Fairfield railway station is on the Cumberland Line and South line of the CityRail network. Trains run frequently from Fairfield to Campbelltown and the City Circle. There are two trains a day from Fairfield directly to Blacktown. Fairfield also has many bus services via Transit First, and Westbus.

SchoolsEdit

Public Schools in Fairfield include:Fairvale High School, Fairfield Public School, Fairfield High School. Catholic Schools are: Patrician Brothers' College and Our Lady of the Rosary Primary School. Patrician Brothers' Primary School was also previously located in Fairfield but closed in 2006.

ClimateEdit

Fairfield's climate is much warmer and drier than Sydney's. It is usually a few degrees warmer on summer days and a few degrees cooler on winter nights. There could be a temperature differential of 5 degrees Celsius in summer due to sea breezes in the City, and in extreme cases there could be a 10 degrees differential.[4]

Weather averages for Fairfield
Month Jan Feb Mar Apr May Jun Jul Aug Sep Oct Nov Dec Year
Record high °C (°F) 44.8 (113) 43.3 (110) 41.3 (106) 36.9 (98) 28.1 (83) 25.4 (78) 26.7 (80) 30.2 (86) 35.6 (96) 39.7 (103) 43.1 (110) 43.6 (110) 44.8 (113)
Average high °C (°F) 28.0 (82) 27.6 (82) 26.2 (79) 23.6 (74) 20.4 (69) 17.8 (64) 17.1 (63) 18.9 (66) 21.5 (71) 23.8 (75) 25.1 (77) 27.4 (81) 23.1 (74)
Average low °C (°F) 18.0 (64) 18.0 (64) 16.2 (61) 12.7 (55) 9.6 (49) 6.7 (44) 5.0 (41) 6.0 (43) 8.7 (48) 11.8 (53) 14.2 (58) 16.6 (62) 12.0 (54)
Record low °C (°F) 10.4 (51) 10.0 (50) 7.8 (46) 2.4 (36) 1.3 (34) -1.9 (29) -4.0 (25) -0.7 (31) 0.0 (32) 4.4 (40) 6.8 (44) 6.3 (43) -4.0 (25)
Precipitation mm (inch) 93.3 (3.7) 107.3 (4.2) 98.0 (3.9) 82.9 (3.3) 69.0 (2.7) 73.9 (2.9) 44.7 (1.8) 50.8 (2) 45.3 (1.8) 60.6 (2.4) 77.4 (3) 67.8 (2.7) 869.5 (34.2)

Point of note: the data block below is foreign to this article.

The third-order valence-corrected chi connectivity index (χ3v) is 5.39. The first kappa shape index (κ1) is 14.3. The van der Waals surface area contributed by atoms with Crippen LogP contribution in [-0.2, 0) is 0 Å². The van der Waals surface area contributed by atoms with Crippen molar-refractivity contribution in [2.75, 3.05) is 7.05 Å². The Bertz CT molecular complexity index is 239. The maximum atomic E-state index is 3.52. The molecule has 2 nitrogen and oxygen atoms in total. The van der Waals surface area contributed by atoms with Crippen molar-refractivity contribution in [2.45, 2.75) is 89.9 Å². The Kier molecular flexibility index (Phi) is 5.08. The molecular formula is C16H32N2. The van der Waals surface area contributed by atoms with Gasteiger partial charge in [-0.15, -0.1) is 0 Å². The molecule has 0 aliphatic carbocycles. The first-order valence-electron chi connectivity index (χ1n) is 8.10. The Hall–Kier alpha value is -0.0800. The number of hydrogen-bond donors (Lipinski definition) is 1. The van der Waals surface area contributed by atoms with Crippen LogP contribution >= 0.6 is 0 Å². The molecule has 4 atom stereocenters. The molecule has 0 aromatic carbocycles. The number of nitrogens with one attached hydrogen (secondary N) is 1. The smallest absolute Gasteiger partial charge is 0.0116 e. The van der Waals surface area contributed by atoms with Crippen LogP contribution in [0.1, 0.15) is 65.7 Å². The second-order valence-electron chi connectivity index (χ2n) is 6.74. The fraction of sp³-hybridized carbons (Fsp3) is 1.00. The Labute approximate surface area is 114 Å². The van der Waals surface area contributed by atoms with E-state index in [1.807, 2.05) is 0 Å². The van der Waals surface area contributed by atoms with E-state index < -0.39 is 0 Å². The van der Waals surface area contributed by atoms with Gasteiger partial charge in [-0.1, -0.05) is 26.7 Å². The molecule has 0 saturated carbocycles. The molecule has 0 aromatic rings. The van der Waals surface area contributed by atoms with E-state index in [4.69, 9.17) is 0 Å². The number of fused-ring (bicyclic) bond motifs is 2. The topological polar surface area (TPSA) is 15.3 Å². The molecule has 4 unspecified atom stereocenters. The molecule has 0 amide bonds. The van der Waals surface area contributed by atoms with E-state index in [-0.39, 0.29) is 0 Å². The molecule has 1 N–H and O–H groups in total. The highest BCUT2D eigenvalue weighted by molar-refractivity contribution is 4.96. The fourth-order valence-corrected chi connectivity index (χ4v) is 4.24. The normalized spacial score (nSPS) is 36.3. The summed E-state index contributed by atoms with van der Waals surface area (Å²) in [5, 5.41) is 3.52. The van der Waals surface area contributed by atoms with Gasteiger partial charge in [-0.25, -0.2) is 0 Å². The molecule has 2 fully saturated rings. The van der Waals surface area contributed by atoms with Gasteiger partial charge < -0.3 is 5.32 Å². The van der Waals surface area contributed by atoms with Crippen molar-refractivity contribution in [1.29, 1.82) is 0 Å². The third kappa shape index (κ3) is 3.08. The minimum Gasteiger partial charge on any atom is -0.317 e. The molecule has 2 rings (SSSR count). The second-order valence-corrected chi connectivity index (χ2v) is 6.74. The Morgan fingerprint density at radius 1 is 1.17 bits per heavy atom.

Source: [5]


  • Highest Recorded Temperature: 44.8 °C
  • Lowest Recorded Temperature: -4.0 °C
  • Warmest Month: January
  • Coolest Month: July
  • Highest Precipitation: February
  • Lowest Precipitation: July

EnvironmentEdit

Much of the original bushland cover within the City has been cleared through past land management practices. A few small areas of this original bushland remain, including examples of Cumberland Plain vegetation, which is listed under the Threatened Species Conservation Act.

Eight creeks, 80 kilometres in length, have their headwaters in Fairfield City and flow into the Georges River and Hawkesbury Nepean catchments. The impact of development over the past 50 years has resulted in severe degradation of the natural habitat in the creek banks and water quality has been assessed as very poor in recent years. Strategies are being implemented so that this trend is being reversed.

Air quality in the City is heavily impacted upon by an insufficiently integrated public transport system, creating an over reliance upon private vehicles for moving people and freight.

PopulationEdit

DemographicsEdit

According to the 2006 Australian Bureau of Statistics Census, the suburb of Fairfield had a population of 15,483 people, the majority of whom (60%) were born overseas. The largest groups were born in Iraq (18%) and Vietnam (7.5%) with the most common languages spoken other than English being Assyrian (15%), Arabic (14%) and Vietnamese (9%). The number of Assyrian speakers in Fairfeld represented a tenth of the Assyrian speaking population of Australia. The median family income of people living in Fairfield ($740 per week) was much lower than the national average ($1171).[6]

CultureEdit

Fairfield has two local newspapers, The Fairfield Advance and the Fairfield Champion. Fairfield Advance and Fairfield Champion is issued every Wednesday.

PoliticsEdit

Fairfield is led by Fairfield City Council, with Nick Lalich as Mayor, Joseph Tripodi as State MP, and Chris Bowen and Julia Irwin as Federal MPs for the seats of Prospect and Fowler respectively.

See alsoEdit

ReferencesEdit

External linksEdit

This page uses content from the English language Wikipedia. The original content was at Fairfield, New South Wales. The list of authors can be seen in the page history. As with this Familypedia wiki, the content of Wikipedia is available under the Creative Commons License.